Krisha

Arriving in theaters with the eerily familiar dysfunctional family dynamic firmly in place, Krisha certainly is a difficult film to like or recommend in the traditional sense, but what writer-director Trey Edward Shults has birthed here is somethi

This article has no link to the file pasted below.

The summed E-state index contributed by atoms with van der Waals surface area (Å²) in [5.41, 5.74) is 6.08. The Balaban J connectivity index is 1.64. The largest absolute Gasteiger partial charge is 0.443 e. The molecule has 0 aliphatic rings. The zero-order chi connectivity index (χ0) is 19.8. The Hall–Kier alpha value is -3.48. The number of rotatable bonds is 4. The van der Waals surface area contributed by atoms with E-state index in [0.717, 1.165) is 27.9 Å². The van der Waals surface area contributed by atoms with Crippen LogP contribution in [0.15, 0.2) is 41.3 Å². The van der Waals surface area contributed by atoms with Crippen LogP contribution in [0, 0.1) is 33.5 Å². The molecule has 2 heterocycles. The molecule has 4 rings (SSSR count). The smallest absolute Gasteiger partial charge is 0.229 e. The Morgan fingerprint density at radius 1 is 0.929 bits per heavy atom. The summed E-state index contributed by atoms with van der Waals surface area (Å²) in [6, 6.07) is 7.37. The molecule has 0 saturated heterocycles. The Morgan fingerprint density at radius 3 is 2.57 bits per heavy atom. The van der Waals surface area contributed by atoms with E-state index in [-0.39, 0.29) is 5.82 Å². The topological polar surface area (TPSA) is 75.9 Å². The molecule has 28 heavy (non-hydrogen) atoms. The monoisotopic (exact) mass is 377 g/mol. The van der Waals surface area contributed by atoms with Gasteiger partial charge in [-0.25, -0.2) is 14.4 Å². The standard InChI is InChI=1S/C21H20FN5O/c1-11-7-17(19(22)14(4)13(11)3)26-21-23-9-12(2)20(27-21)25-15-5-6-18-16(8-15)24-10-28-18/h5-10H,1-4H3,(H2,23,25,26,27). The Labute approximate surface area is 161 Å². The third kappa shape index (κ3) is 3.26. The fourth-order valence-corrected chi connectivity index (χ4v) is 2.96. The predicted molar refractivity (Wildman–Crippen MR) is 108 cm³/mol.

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Arriving in theaters with the eerily familiar dysfunctional family dynamic firmly in place, Krisha certainly is a difficult film to like or recommend in the traditional sense, but what writer-director Trey Edward Shults has birthed here is something that demands to be seen. Krisha (Krisha Fairchild) returns home for the holidays after a long period in exile, and audiences have a feeling long before she even encounters anyone that she comes bearing a dark cloud of instability like an infectious rash in full bloom. Her family seeks to ignore the signs, as all “good and normal” clans tend to do, but Krisha delivers her sickness with devastating effect. There is a truly epic degree to the meltdown that occurs, and Fairchild renders it in all of its sadly human detail. (Opens Friday at Esquire Theatre) (R) Grade: B+

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